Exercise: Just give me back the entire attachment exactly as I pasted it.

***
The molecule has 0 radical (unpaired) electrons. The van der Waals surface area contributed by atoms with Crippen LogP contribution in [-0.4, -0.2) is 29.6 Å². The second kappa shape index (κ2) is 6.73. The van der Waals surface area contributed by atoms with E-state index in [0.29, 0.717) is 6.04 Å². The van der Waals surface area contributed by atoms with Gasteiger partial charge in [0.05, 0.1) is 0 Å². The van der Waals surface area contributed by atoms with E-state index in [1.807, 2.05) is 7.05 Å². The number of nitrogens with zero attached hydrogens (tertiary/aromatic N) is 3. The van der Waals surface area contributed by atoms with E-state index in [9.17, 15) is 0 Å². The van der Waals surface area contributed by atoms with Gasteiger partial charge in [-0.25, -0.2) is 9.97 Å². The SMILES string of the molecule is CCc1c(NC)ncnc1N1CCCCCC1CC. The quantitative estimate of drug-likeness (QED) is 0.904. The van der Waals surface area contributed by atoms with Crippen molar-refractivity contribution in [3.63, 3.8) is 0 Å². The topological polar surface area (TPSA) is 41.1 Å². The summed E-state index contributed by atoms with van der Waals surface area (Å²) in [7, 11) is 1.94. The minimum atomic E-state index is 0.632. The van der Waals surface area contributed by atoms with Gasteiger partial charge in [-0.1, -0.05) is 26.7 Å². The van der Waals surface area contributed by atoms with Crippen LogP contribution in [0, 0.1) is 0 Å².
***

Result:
The molecule has 0 radical (unpaired) electrons. The van der Waals surface area contributed by atoms with Crippen LogP contribution in [-0.4, -0.2) is 29.6 Å². The second kappa shape index (κ2) is 6.73. The van der Waals surface area contributed by atoms with E-state index in [0.29, 0.717) is 6.04 Å². The van der Waals surface area contributed by atoms with Gasteiger partial charge in [0.05, 0.1) is 0 Å². The van der Waals surface area contributed by atoms with E-state index in [1.807, 2.05) is 7.05 Å². The number of nitrogens with zero attached hydrogens (tertiary/aromatic N) is 3. The van der Waals surface area contributed by atoms with E-state index in [9.17, 15) is 0 Å². The van der Waals surface area contributed by atoms with Gasteiger partial charge in [-0.25, -0.2) is 9.97 Å². The SMILES string of the molecule is CCc1c(NC)ncnc1N1CCCCCC1CC. The quantitative estimate of drug-likeness (QED) is 0.904. The van der Waals surface area contributed by atoms with Crippen molar-refractivity contribution in [3.63, 3.8) is 0 Å². The topological polar surface area (TPSA) is 41.1 Å². The summed E-state index contributed by atoms with van der Waals surface area (Å²) in [7, 11) is 1.94. The minimum atomic E-state index is 0.632. The van der Waals surface area contributed by atoms with Gasteiger partial charge in [-0.1, -0.05) is 26.7 Å². The van der Waals surface area contributed by atoms with Crippen LogP contribution in [0, 0.1) is 0 Å².